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I'm a new mama with a 1 week old. I'm wondering if there is any other way to get a NB to fall asleep without having to nurse her. I've nursed her 4 times since 230 this morning, burped her and changed her diaper 3 times already and she still won't sleep. I wouldnt mind nursing again, but my nipples both feel like they are going to fall off!<br>
During the day she is never awake for more than 1-1.5 hours at a time, but tonight she has been up since 230! (its 530 now)<br><br><br>
We've tried the following:<br>
swaddling<br>
rocking/swaying<br>
nursing<br><br>
Or maybe this is just a "rite of passage"? Do babies eventually learn how to self sooth on their own, or is it something I have to "Teach" them to do or maybe not to self sooth at all?<br><br>
Any words of advice/support would be greatly appreciated. Thanks
 

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Many NB's have their days and nights mixed up and it takes a good month or so for them to figure out that one is awake in the daytime and sleeps at nights. If you want to try and change it before they gradually do the switch you could not let your babe sleep long stretches at once during the day (which with bf NB you usually want them waking up to nurse anyway) and not letting them nap in a dark place/room during the day. Apparently napping in daylight helps them figure out that it is daytime. I tried both of the above with all 3 kids but it always took about a month for them to get turned around...
 

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Hi strmis,<br><br>
I have only had this problem with my first born and found that he was hungry. Does she cry unless she's not on the boob? If so, I think she may be still hungry. Breastfeeding and getting into feed/burp/sleep routines can be difficult, especially with your first baby.<br><br>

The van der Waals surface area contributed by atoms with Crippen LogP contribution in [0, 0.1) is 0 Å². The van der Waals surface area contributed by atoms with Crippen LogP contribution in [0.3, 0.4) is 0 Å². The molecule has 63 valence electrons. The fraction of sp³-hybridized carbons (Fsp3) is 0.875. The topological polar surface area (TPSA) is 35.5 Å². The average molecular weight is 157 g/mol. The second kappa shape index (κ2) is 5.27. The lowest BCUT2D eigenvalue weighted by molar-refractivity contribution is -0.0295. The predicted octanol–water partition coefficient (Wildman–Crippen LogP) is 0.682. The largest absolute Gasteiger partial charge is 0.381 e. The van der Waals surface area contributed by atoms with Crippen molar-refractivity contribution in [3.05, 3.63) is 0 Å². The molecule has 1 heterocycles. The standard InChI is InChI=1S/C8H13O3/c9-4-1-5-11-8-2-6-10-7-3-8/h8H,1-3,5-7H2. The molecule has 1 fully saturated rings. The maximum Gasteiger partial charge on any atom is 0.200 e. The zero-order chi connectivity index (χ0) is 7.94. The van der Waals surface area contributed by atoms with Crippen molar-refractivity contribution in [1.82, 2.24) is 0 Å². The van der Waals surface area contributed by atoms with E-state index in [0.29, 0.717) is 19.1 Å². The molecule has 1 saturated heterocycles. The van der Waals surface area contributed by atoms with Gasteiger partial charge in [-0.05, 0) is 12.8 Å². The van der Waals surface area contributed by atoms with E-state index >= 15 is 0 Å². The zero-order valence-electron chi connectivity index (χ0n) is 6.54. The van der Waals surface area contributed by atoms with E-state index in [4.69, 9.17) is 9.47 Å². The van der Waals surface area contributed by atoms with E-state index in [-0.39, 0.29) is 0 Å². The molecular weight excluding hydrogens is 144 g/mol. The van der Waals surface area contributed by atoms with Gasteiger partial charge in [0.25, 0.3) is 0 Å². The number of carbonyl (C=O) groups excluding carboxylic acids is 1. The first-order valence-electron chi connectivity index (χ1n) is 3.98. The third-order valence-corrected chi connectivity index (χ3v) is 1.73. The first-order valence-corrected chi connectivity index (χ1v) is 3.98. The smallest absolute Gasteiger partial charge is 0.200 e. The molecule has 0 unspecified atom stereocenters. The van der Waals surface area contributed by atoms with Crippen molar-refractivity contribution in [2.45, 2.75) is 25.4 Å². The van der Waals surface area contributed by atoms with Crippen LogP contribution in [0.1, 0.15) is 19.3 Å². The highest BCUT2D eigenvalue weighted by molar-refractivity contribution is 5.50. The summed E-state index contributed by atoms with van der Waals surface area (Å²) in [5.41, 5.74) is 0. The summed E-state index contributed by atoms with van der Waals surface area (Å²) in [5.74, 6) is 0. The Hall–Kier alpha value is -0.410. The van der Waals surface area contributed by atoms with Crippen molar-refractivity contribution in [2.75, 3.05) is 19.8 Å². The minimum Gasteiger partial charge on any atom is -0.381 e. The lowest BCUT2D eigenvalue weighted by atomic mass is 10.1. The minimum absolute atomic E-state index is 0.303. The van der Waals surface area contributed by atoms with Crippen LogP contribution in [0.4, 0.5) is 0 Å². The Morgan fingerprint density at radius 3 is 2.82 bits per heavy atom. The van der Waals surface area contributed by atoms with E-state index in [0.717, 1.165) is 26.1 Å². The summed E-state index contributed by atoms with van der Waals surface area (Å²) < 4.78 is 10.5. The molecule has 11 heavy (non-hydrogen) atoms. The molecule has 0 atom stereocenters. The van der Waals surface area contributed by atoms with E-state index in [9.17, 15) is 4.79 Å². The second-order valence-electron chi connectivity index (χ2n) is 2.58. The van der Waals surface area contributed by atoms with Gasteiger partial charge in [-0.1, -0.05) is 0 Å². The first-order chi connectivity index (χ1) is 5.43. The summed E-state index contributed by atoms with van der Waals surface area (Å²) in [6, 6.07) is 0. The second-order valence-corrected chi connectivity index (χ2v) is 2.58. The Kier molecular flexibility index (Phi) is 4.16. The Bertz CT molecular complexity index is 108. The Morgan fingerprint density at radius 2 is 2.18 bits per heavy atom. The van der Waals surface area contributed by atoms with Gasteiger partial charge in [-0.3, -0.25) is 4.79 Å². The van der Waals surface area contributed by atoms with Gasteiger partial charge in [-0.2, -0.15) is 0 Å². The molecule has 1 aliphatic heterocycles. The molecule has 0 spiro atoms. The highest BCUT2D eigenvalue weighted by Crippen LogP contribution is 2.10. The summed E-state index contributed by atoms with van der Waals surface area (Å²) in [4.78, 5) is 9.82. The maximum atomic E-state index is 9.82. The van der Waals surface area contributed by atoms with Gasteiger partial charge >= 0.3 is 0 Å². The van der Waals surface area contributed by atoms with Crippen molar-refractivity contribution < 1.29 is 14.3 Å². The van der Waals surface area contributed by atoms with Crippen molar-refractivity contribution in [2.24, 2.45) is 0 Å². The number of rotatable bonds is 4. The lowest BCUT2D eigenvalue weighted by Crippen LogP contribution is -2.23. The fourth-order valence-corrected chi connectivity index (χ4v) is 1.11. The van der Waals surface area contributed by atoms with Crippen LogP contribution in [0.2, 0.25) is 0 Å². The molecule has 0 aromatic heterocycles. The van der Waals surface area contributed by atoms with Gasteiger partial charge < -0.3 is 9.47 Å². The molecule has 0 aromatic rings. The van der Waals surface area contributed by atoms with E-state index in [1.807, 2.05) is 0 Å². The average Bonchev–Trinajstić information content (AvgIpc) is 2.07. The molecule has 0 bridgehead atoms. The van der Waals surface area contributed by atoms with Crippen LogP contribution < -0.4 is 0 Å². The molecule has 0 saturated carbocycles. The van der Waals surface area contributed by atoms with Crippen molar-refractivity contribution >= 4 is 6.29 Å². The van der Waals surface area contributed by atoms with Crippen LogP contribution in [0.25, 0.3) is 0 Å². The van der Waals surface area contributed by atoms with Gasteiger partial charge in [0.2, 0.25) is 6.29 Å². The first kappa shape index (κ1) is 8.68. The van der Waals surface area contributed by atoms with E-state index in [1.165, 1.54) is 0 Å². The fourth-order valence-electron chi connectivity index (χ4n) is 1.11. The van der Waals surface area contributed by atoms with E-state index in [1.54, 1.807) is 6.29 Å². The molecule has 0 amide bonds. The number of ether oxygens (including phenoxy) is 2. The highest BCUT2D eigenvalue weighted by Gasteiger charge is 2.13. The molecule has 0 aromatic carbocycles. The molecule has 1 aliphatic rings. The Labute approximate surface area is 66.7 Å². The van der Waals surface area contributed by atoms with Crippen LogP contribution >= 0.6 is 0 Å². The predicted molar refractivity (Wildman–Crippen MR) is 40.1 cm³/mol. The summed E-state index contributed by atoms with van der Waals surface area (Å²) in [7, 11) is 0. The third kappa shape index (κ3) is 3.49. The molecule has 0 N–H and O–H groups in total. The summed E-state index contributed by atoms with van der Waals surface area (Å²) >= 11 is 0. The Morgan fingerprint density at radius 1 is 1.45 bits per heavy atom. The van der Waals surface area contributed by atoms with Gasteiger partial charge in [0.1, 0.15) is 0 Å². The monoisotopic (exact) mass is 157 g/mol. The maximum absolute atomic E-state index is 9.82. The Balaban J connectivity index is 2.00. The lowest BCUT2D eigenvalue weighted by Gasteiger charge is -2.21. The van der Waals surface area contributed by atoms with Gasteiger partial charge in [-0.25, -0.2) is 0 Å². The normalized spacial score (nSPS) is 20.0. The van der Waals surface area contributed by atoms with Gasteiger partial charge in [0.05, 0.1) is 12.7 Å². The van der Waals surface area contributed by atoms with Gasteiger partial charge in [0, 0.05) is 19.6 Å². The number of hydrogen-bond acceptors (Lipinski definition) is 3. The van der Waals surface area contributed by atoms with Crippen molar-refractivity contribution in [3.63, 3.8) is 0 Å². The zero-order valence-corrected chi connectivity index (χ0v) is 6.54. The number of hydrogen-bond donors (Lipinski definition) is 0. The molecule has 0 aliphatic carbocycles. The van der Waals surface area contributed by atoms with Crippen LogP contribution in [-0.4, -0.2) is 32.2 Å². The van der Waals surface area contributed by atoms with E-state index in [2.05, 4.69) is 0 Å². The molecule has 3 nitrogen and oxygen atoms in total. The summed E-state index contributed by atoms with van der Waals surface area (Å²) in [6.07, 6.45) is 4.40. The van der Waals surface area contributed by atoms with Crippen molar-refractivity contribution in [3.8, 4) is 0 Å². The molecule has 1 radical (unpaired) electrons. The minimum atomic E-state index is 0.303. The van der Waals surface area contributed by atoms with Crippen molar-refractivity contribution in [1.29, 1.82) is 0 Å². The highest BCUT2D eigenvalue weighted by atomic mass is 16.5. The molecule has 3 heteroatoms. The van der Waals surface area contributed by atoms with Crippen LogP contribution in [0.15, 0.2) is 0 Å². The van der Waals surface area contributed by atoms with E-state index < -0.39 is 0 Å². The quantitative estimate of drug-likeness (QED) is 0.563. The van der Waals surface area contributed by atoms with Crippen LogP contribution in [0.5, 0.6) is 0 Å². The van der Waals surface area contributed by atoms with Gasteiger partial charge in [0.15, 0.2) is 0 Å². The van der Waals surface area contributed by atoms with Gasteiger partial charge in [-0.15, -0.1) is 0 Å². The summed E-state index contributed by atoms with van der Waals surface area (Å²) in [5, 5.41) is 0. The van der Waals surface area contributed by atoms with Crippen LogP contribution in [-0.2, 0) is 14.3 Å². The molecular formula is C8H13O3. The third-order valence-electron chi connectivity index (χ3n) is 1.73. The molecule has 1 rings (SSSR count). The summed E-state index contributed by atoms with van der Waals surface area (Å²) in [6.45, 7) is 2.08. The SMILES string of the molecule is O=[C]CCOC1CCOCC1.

As treehuggermama said, it takes a good 4-6 weeks to establish this. A good method we used was putting baby in a pram and putting a rolled up towel on the floor. Going over the bump can soothe them a lot.
 

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Pretty normal. Nursing can be very uncomfortable and sometimes painful the first few weeks, that should pass soon too.
 

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If you haven't already, you might want to read The Happiest Baby on the Block. It talks about the 5 s method of calming a new baby. Swaddling, shushing, side/stomach, sucking, swaying. My ds really needed the white noise of the blow dryer/vacuum, etc. when he couldn't let go and fall asleep. I know the book talks about that technique specifically as the noise replicates the whooshing sound baby hears in utero from your bloodflow/hearbeat, etc.